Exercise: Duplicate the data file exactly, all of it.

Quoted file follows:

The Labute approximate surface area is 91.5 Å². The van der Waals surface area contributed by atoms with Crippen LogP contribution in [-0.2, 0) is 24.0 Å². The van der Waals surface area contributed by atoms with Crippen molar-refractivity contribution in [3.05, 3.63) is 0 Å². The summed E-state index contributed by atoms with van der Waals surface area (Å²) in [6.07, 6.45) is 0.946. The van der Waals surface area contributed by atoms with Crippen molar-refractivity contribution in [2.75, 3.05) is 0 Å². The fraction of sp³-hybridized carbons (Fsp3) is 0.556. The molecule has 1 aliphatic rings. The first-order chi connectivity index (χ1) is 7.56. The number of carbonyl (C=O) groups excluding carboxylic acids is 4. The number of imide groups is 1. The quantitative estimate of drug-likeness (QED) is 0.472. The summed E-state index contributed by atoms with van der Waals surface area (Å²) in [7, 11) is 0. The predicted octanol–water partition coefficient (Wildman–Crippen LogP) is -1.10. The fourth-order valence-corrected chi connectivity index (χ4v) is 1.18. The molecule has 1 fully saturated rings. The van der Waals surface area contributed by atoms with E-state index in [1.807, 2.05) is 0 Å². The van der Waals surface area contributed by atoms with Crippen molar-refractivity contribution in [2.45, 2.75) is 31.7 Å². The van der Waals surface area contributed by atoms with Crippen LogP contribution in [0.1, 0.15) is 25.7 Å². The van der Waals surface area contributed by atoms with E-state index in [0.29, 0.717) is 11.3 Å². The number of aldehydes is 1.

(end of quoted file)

The Labute approximate surface area is 91.5 Å². The van der Waals surface area contributed by atoms with Crippen LogP contribution in [-0.2, 0) is 24.0 Å². The van der Waals surface area contributed by atoms with Crippen molar-refractivity contribution in [3.05, 3.63) is 0 Å². The summed E-state index contributed by atoms with van der Waals surface area (Å²) in [6.07, 6.45) is 0.946. The van der Waals surface area contributed by atoms with Crippen molar-refractivity contribution in [2.75, 3.05) is 0 Å². The fraction of sp³-hybridized carbons (Fsp3) is 0.556. The molecule has 1 aliphatic rings. The first-order chi connectivity index (χ1) is 7.56. The number of carbonyl (C=O) groups excluding carboxylic acids is 4. The number of imide groups is 1. The quantitative estimate of drug-likeness (QED) is 0.472. The summed E-state index contributed by atoms with van der Waals surface area (Å²) in [7, 11) is 0. The predicted octanol–water partition coefficient (Wildman–Crippen LogP) is -1.10. The fourth-order valence-corrected chi connectivity index (χ4v) is 1.18. The molecule has 1 fully saturated rings. The van der Waals surface area contributed by atoms with E-state index in [1.807, 2.05) is 0 Å². The van der Waals surface area contributed by atoms with Crippen molar-refractivity contribution in [2.45, 2.75) is 31.7 Å². The van der Waals surface area contributed by atoms with Crippen LogP contribution in [0.1, 0.15) is 25.7 Å². The van der Waals surface area contributed by atoms with E-state index in [0.29, 0.717) is 11.3 Å². The number of aldehydes is 1.